Governor Inslee helps introduce new Leafline Trails vision map while on a bike

Screenshot of Jay Inslee taken from his phone mounted on his handlebars.

Governor Inslee on a bike during the event.

The Leafline Trails Coalition got a special guest for their online event announcing their new 900-mile regional trails vision: Governor Jay Inslee, who called in from a bike on the Sound to Olympics Trail in Kitsap County.

The Governor called in to voice support for the trails vision, which spans King, Kitsap, Pierce and Snohomish Counties. It happens around the 7:00 mark in the video recording of the event. He called it “the most exciting mapping project since Peter Puget mapped the shores of Puget Sound in 1792.”

Of the 900-mile network, 500 miles are already open. So the region is already halfway there.

The Leafline Trails Coalition started in 2019 as a way to encourage and coordinate a trail network that crosses city and county lines. It includes public partners from cities and counties as well as private partners like REI and community organizations. Below is the print version of the map. You can also explore a digital version. You can also see the criteria for inclusion in the map (PDF).

Leafline Trail Network map

More from Leafline:

There are about 500 miles of trails today in King, Kitsap, Pierce, and Snohomish counties, but there has never before been a concerted effort to create a network that crosses jurisdictional boundaries and Puget Sound. Currently, 56% of the more-than-900-mile trail network is complete. The remaining 44% includes regional spines for active transportation and outdoor recreation, new links between existing trails, and closes gaps between trails to improve network connectivity.

More than 60 public partners and members have officially pledged support for the vision of Leafline Trails Coalition, joining together to realize an integrated mobility network that allows people to bike, walk, roll, and connect to transit by trail. Leveraging this analysis of the Leafline Trails Network, the Coalition will focus on gap-filling and investment strategy with support from the National Park Service Rivers and Trails Conservation Assistance Program, and pursue wayfinding and signage to improve user experience of the networks.

Recent investments for active transportation from the federal and state governments are at historic highs and will be a key focus of Coalition work with our partners.  Many of the signature projects in the Leafline Trails Network are ready now for federal, state, and local infrastructure investments that will stimulate economic growth throughout the region.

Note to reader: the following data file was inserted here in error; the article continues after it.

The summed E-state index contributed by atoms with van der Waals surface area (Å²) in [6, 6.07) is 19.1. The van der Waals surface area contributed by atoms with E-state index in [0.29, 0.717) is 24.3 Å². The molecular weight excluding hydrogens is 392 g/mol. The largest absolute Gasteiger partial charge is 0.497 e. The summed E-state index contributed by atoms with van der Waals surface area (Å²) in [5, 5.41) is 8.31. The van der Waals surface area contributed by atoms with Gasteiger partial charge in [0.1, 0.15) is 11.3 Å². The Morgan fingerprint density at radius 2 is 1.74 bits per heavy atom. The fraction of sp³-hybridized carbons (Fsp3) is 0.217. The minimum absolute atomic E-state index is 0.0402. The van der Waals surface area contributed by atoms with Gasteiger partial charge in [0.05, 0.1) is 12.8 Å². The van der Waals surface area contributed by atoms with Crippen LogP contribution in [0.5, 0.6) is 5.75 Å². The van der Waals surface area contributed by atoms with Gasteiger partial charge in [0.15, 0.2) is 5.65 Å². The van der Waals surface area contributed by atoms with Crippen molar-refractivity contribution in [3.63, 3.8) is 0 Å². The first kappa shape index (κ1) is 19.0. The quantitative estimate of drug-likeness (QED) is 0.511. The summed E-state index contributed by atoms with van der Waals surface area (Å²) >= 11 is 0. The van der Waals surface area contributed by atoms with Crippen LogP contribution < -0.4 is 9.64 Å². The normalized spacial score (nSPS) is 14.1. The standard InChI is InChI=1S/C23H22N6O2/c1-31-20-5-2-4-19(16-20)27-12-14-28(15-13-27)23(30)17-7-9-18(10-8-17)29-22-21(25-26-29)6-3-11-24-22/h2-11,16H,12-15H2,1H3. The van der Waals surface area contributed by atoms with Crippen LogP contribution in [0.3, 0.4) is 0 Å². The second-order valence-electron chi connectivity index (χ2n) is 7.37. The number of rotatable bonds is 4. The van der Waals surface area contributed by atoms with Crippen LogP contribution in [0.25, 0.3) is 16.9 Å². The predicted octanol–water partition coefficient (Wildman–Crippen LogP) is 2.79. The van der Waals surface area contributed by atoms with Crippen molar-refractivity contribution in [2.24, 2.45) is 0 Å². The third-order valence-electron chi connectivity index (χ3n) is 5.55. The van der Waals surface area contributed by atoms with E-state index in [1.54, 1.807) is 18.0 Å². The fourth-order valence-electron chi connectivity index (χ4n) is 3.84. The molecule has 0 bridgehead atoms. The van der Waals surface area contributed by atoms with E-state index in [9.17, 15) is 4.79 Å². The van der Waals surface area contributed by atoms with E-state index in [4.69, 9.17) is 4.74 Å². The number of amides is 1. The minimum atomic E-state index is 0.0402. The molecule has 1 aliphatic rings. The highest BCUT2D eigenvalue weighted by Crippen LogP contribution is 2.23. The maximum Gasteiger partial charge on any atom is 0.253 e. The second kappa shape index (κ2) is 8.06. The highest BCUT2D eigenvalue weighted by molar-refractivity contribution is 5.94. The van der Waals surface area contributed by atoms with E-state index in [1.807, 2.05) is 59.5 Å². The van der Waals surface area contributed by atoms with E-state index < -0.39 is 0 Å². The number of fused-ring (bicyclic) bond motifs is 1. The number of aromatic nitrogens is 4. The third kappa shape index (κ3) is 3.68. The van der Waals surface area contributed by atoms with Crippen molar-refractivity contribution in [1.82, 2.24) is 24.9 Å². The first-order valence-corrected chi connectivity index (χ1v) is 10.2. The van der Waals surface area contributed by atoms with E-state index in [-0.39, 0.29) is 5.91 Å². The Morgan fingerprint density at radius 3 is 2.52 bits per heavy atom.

Multiple studies have quantified the benefits of regional trail investments in the state:

  •  Active transportation provides more jobs per dollar than any other type of transportation;
  • Trails in Washington provide $5.9 billion in environmental benefits per year;
  • Trails cost less to maintain than roads and cause less air and noise pollution;
  • Improving access to trails could help close the health gap in Washington;
  • Completing a single trail in Pierce County could result in 2.09 million fewer miles traveled by car each year.

 

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4 Responses to Governor Inslee helps introduce new Leafline Trails vision map while on a bike

  1. Sean P. says:

    Is there any way to get a comprehensive overview of the planned trails? I know some of these are actively in development but others look like someone just highlighted a rail line or connected two existing segments and said “eh, it would be nice if we could build a trail there some day”. One of the trails in Snohomish County appears to be the very active BNSF line, for example.

    (It would also be nice if King County would stop claiming that the Tolt Pipeline Trail is legitimate bike infrastructure but that’s an argument for another day.)

  2. asdf2 says:

    I don’t know if this will ever happen, but if somebody can figure out how to fast-charge an electric bike on a J1772 plug designed for a electric cars, it would be really awesome for long-distance bike trips (once all the trails connect, of course). With quick recharges in places like North Bend and Hyak, you can ride a long way, even with an electric cargo bike hauling camping gear.

    To put this into perspective, my RAD bike has a capacity of about 0.66kWh, which means that, at least theoretically, a 6.6kW charging station that takes 8 hours to charge a car has the wattage to charge a bike battery from empty to full in about 6 minutes, which would make recharging a bike battery about as fast as pumping gas. Whether or not this possible without frying the battery, of course, could be a different story.

    • David says:

      If your charger supports 220v you could use something like this: https://www.evseadapters.com/products/j1772-ev-adapter-for-ebike/ but it will charge at the same rate you currently get out of a wall outlet. Most chargers are only 2-3 amps, e-bike manufacturers would need to 5x the amps the batteries and chargers can handle to fully utilize a 15 amp wall outlet. I wouldn’t expect electric car charging speeds any time soon… especially since most e-bikes allow you to just swap out the battery.

  3. Cam Solomon says:

    After 2 years in Pierce county, I am going to whine a bit:

    Calling the sidewalk on Schuster parkway a trail is a pretty significant stretch.

    Creating a meandering trail far to the north and then back again, instead of just following the river from the port to Puyallup is simply absurd. I am not sure if it’s the railroad or the tribe that’s the obstruction, but if you know tell me. And where we might apply some pressure points to do the obvious would even be more helpful.

    If you like breathing and want to continue doing so, don’t go to Lakewood on bike. Ever.

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